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How do you treat venous stasis?

Get the blood moving: Venous stasis is sluggish flow due to venous insufficiency (valve damage) or calf muscle dysfunction due to bedrest, improper gait/footwear or injury.
Ambulation with good calf muscle contraction, enhanced by compression stockings and correcting the vein problem (varicose vein disease/insufficiency) also helps.
Those at risk for blood clots (heredity, surgery, malignancy) may need blood thinners. ...Read more

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What can I do for venous stasis pain?

What can I do for venous stasis pain?

Venous stasis pain: Lying down and putting your feet up higher than your heart helps. Compression is essential but you might need 30-40 mm hg stockings. The easiest way to do this is usually to wear prescription graduated compression stockings or circaids. If you can take anti-inflammatory medicine, that can help too. The best thing though is to see a vein specialist and treat your underlying venous insufficiency. ...Read more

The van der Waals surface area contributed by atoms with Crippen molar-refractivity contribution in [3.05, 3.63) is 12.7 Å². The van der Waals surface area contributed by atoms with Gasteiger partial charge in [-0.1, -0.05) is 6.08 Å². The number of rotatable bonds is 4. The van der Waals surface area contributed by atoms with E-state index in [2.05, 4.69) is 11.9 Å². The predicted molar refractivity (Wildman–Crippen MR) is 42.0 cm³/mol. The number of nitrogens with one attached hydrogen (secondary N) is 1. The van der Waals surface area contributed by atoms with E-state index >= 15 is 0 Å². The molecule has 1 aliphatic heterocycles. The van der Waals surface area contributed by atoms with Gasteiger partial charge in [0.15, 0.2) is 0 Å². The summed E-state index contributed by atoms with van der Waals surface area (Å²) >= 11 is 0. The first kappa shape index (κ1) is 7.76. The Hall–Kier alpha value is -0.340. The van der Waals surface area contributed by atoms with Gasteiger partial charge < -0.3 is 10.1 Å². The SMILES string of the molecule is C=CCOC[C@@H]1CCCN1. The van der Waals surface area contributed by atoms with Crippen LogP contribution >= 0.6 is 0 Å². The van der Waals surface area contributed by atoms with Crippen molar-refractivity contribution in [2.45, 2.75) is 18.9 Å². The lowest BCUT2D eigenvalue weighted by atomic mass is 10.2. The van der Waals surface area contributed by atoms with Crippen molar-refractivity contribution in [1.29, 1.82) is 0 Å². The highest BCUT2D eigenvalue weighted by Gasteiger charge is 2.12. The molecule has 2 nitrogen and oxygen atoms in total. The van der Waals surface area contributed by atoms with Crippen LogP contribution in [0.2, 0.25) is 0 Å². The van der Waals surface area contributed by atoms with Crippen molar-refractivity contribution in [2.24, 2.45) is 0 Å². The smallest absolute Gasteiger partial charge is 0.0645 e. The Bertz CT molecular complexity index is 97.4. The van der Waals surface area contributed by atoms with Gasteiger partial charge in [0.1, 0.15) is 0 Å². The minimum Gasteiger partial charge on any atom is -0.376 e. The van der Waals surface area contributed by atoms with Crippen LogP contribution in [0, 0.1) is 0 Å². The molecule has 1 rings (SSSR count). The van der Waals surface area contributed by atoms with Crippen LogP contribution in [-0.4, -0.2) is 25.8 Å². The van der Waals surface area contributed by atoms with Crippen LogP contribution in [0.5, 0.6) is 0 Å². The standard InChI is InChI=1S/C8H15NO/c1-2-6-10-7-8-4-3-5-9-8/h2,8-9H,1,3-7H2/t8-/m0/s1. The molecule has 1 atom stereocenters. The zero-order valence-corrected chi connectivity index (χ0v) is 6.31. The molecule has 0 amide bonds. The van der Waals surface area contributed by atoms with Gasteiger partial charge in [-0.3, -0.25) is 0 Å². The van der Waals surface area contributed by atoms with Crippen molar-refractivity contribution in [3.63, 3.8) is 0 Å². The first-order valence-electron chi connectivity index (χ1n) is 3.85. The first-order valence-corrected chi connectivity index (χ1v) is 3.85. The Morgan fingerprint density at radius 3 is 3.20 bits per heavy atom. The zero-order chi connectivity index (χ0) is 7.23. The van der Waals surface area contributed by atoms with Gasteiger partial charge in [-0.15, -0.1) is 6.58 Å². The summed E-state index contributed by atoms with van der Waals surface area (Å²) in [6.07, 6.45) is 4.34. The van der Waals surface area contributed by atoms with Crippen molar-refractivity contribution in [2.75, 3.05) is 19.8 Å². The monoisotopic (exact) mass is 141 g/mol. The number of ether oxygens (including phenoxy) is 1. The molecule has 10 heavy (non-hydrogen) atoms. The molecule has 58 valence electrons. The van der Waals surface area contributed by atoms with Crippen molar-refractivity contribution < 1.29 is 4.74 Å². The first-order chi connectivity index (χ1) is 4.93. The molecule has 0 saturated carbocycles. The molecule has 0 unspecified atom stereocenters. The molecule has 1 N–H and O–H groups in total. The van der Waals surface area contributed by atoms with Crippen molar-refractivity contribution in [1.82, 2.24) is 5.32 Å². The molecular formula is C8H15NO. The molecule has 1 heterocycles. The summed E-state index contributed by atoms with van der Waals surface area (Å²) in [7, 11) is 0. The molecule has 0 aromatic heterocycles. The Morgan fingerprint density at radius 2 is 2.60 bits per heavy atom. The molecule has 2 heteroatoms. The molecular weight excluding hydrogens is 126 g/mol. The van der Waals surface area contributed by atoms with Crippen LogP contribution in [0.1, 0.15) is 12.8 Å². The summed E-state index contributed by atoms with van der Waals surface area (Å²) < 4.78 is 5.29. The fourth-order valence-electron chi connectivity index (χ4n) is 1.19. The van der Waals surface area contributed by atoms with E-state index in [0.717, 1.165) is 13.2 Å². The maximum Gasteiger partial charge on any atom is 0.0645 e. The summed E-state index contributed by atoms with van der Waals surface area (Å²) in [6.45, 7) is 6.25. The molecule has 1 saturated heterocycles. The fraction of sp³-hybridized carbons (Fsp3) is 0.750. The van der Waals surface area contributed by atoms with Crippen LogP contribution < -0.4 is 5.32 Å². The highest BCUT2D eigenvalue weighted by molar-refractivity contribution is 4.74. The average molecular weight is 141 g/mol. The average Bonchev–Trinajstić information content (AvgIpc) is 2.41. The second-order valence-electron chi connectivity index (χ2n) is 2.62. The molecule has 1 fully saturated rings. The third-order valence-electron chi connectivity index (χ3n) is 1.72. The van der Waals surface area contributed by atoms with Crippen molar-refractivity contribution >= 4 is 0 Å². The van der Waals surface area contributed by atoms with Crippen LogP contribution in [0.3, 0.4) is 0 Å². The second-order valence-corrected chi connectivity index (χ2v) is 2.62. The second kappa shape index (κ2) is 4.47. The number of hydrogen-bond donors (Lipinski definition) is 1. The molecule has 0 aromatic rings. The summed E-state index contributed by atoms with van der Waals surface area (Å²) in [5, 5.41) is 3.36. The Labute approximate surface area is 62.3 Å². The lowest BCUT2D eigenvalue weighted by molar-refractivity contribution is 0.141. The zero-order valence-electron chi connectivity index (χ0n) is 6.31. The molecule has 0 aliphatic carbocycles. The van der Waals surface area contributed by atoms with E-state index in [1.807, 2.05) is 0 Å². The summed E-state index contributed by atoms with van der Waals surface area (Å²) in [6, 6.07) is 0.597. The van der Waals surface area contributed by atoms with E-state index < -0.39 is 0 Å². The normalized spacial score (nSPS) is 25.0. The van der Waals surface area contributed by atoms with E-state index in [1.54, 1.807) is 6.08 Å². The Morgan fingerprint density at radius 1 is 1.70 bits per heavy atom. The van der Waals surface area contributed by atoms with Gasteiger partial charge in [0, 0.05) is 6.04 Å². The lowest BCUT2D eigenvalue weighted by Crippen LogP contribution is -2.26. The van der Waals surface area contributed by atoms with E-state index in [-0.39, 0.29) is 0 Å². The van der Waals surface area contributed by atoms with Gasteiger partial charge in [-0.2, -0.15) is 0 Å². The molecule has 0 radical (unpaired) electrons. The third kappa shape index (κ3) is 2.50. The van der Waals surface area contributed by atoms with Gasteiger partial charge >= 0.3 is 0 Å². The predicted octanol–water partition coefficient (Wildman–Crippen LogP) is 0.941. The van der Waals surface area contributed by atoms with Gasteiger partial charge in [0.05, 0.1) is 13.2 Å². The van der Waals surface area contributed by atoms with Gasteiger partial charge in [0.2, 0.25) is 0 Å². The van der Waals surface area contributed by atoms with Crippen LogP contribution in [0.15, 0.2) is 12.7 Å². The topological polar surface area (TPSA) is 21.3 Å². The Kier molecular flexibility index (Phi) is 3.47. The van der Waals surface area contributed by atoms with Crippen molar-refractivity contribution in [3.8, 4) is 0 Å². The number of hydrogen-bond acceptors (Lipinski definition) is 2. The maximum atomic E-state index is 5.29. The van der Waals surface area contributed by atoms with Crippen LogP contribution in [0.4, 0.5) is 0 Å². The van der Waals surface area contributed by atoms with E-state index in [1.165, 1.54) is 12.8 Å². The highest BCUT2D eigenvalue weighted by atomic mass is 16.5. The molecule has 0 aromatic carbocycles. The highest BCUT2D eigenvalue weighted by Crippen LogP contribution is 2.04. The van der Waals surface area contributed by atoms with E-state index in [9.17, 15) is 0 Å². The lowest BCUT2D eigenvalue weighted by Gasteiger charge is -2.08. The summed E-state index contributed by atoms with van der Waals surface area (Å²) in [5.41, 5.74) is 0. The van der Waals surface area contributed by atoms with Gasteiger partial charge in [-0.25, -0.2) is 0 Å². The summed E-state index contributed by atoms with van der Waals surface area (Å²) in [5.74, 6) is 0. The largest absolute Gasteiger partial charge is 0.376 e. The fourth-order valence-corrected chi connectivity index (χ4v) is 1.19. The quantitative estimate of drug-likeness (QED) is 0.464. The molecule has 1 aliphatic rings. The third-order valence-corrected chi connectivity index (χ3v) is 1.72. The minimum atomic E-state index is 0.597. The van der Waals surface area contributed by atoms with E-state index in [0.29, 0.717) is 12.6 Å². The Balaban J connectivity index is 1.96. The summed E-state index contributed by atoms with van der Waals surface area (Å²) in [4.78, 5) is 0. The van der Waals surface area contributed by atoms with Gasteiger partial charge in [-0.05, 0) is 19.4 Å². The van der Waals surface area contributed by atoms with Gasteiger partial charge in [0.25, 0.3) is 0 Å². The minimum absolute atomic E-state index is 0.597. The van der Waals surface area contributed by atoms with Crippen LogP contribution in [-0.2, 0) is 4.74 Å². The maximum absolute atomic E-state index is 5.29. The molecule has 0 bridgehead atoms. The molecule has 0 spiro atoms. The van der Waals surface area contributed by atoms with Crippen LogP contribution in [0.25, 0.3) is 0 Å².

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What is venous stasis; how does it occur?

Venous insufficiency: A better name for venous stasis is venous insufficiency. Stasis implies that blood isn't moving when, in fact, venous blood is moving--the wrong way. Normally venous valves direct blood flow up and out of the leg but when the valves stop working properly, blood flows backwards, pressure builds up and the pain and skin changes of "stasis" occur. More often than not, the cause is hereditary. ...Read more

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What can I do for pain of venous stasis?

What can I do for pain of venous stasis?